The scientific debate regarding taxonomy has had little effect on the terminology in widespread use among cultivators and users of drug-type Cannabis. Cannabis aficionados recognize three distinct types based on such factors as morphology, native range, aroma, and subjective psychoactive characteristics. Sativa is the most widespread variety, which is usually tall, laxly branched, and found in warm lowland regions. Indica designates shorter, bushier plants adapted to cooler climates and highland environments. Ruderalis is the informal name for the short plants that grow wild in Europe and Central Asia.
Hemp has been grown for millennia in Asia and the Middle East for its fibre. Commercial production of hemp in the West took off in the eighteenth century, but was grown in the sixteenth century in eastern England. Because of colonial and naval expansion of the era, economies needed large quantities of hemp for rope and oakum. In the early 1940s, world production of hemp fiber ranged from 250 000 to 350 000 metric tonnes, Russia was the biggest producer.
Yet, even with this progress, hemp businesses seem to face difficulty expanding in the US as they face challenges in traditional marketing and sales approaches. According to a case study done by Forbes, hemp businesses and startups have had difficulty marketing and selling non-psychoactive hemp products, as some online advertising platforms and financial institutions do not distinguish between hemp and marijuana.
Canadian experience with growing hemp commercially for the last 4 years has convinced many growers that it is better to use a single-purpose cultivar, seed or fiber, than a dual-purpose cultivar. The recent focus of Canadian hemp breeders has been to develop cultivars with high seed yields, low stature (to avoid channeling the plants’ energy into stalk, as is the case in fiber cultivars), early maturation (for the short growing seasons of Canada), and desirable fatty acid spectrum (especially gamma-linolenic acid).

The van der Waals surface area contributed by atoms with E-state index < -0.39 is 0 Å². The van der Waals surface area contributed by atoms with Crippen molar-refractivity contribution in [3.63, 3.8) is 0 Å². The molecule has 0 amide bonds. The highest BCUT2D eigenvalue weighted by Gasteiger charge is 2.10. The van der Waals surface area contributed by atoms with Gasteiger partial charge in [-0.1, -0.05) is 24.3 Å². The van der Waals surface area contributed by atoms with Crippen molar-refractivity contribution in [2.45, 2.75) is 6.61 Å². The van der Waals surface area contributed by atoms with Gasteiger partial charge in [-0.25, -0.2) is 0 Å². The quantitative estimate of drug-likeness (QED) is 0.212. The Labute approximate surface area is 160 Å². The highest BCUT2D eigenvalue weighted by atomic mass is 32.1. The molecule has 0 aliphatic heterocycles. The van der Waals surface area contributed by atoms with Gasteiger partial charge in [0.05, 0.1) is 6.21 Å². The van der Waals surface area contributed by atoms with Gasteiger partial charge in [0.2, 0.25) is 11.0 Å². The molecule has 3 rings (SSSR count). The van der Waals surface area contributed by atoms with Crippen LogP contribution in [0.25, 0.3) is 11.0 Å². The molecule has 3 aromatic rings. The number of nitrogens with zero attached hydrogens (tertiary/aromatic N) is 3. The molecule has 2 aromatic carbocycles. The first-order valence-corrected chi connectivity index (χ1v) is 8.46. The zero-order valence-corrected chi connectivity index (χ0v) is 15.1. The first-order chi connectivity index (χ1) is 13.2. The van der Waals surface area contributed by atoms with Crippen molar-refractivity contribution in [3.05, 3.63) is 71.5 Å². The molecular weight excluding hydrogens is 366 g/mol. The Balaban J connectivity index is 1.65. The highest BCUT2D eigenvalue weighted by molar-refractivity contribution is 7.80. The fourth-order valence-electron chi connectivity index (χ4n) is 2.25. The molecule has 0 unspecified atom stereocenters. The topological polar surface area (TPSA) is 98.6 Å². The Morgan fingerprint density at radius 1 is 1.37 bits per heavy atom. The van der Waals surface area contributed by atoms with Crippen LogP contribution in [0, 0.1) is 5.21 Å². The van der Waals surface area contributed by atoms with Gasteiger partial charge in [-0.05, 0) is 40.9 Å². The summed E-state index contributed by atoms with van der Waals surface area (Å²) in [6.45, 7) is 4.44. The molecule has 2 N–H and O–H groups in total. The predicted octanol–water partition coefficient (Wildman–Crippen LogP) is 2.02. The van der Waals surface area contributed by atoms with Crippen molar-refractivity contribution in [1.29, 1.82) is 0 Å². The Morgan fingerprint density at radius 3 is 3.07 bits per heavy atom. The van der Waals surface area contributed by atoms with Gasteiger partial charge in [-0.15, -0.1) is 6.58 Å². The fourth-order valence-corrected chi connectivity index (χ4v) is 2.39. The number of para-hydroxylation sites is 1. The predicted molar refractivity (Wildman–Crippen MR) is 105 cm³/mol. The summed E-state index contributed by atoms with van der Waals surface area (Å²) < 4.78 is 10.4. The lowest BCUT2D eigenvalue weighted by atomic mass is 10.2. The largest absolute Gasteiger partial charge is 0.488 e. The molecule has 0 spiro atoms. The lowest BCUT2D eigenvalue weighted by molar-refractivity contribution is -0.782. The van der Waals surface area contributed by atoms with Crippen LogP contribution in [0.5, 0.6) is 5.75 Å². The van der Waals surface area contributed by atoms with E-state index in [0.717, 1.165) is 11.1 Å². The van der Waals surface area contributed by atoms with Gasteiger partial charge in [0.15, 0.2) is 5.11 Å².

In this edition of Cannabis Conversations, Project CBD Director, Martin A. Lee, discusses the benefits of CBD, the "entourage effect" and the microbiome with Dr. Ethan Russo. A neurologist, scientist, and widely published author, Dr. Russo is currently the director of research and development at the International Cannabis and Cannabinoids Institute in Prague (www.icci.science).
I’ve used several oils before trying Hempworx. Negative reviews are often from other competitors or other MLM companies too. MLM has received a bad rep because of pushy reps and reps that have spammed people for years. It’s unfortunate that people review a product based upon their opinion of MLM reps. If you really take a look at the Hempworx oil, you will see that it is a pure product. The oil does not have any added non-hemp carrier oil. And if you go to an affiliates website, all you need to do is scroll down to the bottom and click on FAQ. You will get a ton of information. I also think people should keep in mind that if you are google searching for reviews on a particular product, pretty much all the “reviews” out there are also affiliates of each of those companies, and when you click on the links provided, they are receiving a percentage of the sale as well.
What is clear, though, is the DEA’s classification of all cannabis extracts as Schedule 1 controlled substances. Even as more states “legalize it,” all forms of cannabis are still illegal under federal law. And that’s a problem for HempWorx distributors who have to move product. As the DEA spokeswoman told the Port City Daily news site in North Carolina, where marijuana is illegal but decriminalized: “The plant, for human consumption, is illegal, bottom line. If you ship it — then that’s interstate commerce, that’s trafficking, and so that’s a problem.”